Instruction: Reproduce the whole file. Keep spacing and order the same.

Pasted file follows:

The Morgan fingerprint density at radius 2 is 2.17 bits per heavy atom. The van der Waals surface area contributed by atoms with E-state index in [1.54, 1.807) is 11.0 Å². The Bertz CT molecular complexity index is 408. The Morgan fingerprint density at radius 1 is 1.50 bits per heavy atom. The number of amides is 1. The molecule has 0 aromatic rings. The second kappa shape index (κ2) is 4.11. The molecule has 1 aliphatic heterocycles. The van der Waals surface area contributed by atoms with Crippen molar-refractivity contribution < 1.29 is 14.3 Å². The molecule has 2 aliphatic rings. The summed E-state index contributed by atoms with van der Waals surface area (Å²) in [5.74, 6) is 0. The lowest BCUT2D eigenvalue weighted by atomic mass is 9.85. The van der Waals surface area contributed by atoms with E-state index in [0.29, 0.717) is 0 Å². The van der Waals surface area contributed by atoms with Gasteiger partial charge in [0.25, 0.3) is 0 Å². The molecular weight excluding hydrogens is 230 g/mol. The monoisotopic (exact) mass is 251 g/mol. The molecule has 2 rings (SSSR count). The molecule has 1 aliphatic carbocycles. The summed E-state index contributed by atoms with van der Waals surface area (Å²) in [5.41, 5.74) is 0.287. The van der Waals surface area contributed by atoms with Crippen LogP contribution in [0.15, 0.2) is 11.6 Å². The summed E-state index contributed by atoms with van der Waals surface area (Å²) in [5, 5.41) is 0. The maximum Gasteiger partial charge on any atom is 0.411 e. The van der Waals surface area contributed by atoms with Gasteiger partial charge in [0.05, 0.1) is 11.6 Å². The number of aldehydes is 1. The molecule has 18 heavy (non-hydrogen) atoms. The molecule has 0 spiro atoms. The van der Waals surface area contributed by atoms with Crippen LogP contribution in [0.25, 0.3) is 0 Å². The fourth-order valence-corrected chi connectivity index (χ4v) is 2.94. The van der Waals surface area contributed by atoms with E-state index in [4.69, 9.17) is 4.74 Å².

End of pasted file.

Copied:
The Morgan fingerprint density at radius 2 is 2.17 bits per heavy atom. The van der Waals surface area contributed by atoms with E-state index in [1.54, 1.807) is 11.0 Å². The Bertz CT molecular complexity index is 408. The Morgan fingerprint density at radius 1 is 1.50 bits per heavy atom. The number of amides is 1. The molecule has 0 aromatic rings. The second kappa shape index (κ2) is 4.11. The molecule has 1 aliphatic heterocycles. The van der Waals surface area contributed by atoms with Crippen molar-refractivity contribution < 1.29 is 14.3 Å². The molecule has 2 aliphatic rings. The summed E-state index contributed by atoms with van der Waals surface area (Å²) in [5.74, 6) is 0. The lowest BCUT2D eigenvalue weighted by atomic mass is 9.85. The van der Waals surface area contributed by atoms with E-state index in [0.29, 0.717) is 0 Å². The van der Waals surface area contributed by atoms with Gasteiger partial charge in [0.25, 0.3) is 0 Å². The molecular weight excluding hydrogens is 230 g/mol. The monoisotopic (exact) mass is 251 g/mol. The molecule has 2 rings (SSSR count). The molecule has 1 aliphatic carbocycles. The summed E-state index contributed by atoms with van der Waals surface area (Å²) in [5.41, 5.74) is 0.287. The van der Waals surface area contributed by atoms with Crippen LogP contribution in [0.15, 0.2) is 11.6 Å². The summed E-state index contributed by atoms with van der Waals surface area (Å²) in [5, 5.41) is 0. The maximum Gasteiger partial charge on any atom is 0.411 e. The van der Waals surface area contributed by atoms with Gasteiger partial charge in [0.05, 0.1) is 11.6 Å². The number of aldehydes is 1. The molecule has 18 heavy (non-hydrogen) atoms. The molecule has 0 spiro atoms. The van der Waals surface area contributed by atoms with Crippen LogP contribution in [0.25, 0.3) is 0 Å². The fourth-order valence-corrected chi connectivity index (χ4v) is 2.94. The van der Waals surface area contributed by atoms with E-state index in [4.69, 9.17) is 4.74 Å².